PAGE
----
Penalties for failure to comply can be steep. Failure to comply with the GDPR can expose companies to administrative fines of up to 20 million Euros or 4% of the total worldwide annual turnover of an “undertaking” of the preceding financial year, whichever is greater. Even if you use vendors to process your data, you are still responsible for monitoring compliance. You are required to “implement appropriate technical and organizational measures to ensure and to be able to demonstrate that processing is performed in accordance with this Regulation.”

The EU GDPR is a minefield of regulatory requirements that require a close examination of your data processing and privacy procedures. Some companies, such as Microsoft, are implementing a single system worldwide to comply with the EU’s requirements, effectively granting greater-than-required  rights to non-EU residents.  There will likely be considerable uncertainty and confusion as the GDPR requirements are implemented and enforcement begins.  Contact Conkle, Kremer & Engel to help bring your data processing and privacy procedures into compliance.

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California’s New, Stricter Test for Independent Contractors and Employees

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Does Your Business Pass California’s New, Stricter Test for Independent Contractors Rather Than Employees?

On April 30, 2018, the California Supreme Court issued a decision in Dynamex Operations West, Inc. v. The Superior Court of Los Angeles County that will make it more difficult for employers to classify their workers as independent contractors.  Under the new Supreme Court test, workers are presumed to be employees, not independent contractors.  Incorrect classification can have serious consequences.

Previously, many California employers thought an agreement stating a worker was an independent contractor was enough.  No more.  The Supreme Court has adopted a strict “ABC” test to determine whether a worker is properly classified as an “employee” or as an “independent contractor.”  Under this test, the Court presumes a worker is an “employee” unless the hiring business can establish that the worker meets all three conditions of an independent contractor:

(A) that the worker is free from the control and direction of the hirer in connection with the performance of the work, both under the contract for the performance of such work and in fact;

(B) that the worker performs work that is outside the usual course of the hiring entity’s business; and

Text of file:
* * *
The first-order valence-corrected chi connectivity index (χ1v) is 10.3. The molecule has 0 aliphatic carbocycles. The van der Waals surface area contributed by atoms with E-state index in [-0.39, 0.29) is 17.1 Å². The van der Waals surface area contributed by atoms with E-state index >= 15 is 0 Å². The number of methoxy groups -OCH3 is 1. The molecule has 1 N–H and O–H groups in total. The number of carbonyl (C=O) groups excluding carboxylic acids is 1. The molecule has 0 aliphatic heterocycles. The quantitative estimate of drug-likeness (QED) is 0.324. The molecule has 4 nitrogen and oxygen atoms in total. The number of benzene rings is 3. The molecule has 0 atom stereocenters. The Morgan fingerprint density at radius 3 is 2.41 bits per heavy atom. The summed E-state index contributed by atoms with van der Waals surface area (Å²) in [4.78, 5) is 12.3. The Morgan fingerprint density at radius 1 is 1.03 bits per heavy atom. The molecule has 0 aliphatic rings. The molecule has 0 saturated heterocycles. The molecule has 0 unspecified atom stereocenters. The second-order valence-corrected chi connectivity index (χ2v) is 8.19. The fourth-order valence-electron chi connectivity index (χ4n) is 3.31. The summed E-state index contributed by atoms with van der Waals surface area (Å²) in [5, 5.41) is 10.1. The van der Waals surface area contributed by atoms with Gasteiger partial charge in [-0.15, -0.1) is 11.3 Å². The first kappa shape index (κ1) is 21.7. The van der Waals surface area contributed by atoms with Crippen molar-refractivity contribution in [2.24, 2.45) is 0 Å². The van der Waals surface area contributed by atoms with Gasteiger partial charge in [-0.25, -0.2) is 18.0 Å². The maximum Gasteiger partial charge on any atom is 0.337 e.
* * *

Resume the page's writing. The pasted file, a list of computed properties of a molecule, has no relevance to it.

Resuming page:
(C) apart from the independent contractor relationship, the worker is customarily engaged in an independently established trade, occupation, or business of the same nature as the work performed for the hiring entity.

The presumption means that when in doubt employers should err on the side of classifying their workers as employees.  An employer that misclassifies a worker as an independent contractor can be liable for back wages and wage and hour penalties, including willful misclassification penalties that can range from $5,000 to $25,000 per violation.  These issues may be raised by the worker after the “independent contractor” relationship has ended.

If your workers do not meet this new 3-part test for independent contractors, make sure you re-classify them as employees and pay them all the wages and benefits given to your employees under the wage and hour laws, deduct payroll taxes, cover them under your worker’s compensation insurance, and generally treat them like your other employees.

If you have questions about how the new decision applies, or whether your workers meet the new strict ABC test for independent contractors, you should promptly consult with experienced employment counsel.  Conkle, Kremer & Engel attorneys have years of experience in employment matters, advising businesses and litigating and arbitrating disputes, including class actions.

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Do You Have to Pay Your Summer Interns?

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Do I Have to Pay My Interns?

Spring will soon draw to a close.  As you prepare for the arrival of your summer interns, make sure you have asked yourself this question: Do I need to pay my interns?

The easiest answer is generally, YES!  But the easiest answer is not the whole story, because you do not have to pay your interns in accordance with wage and hour laws if the company-intern relationship meets the federal (and state, as applicable) test.

The U.S. Department of Labor’s New Test

Earlier this year, the U.S. Department of Labor helped private businesses out.  It announced that it would be using a new (more employer-friendly) test to determine whether an intern is an “employee” that must be paid in compliance with wage and hour laws.  Whether an intern must be paid in compliance with federal wage and hour laws now depends on seven factors: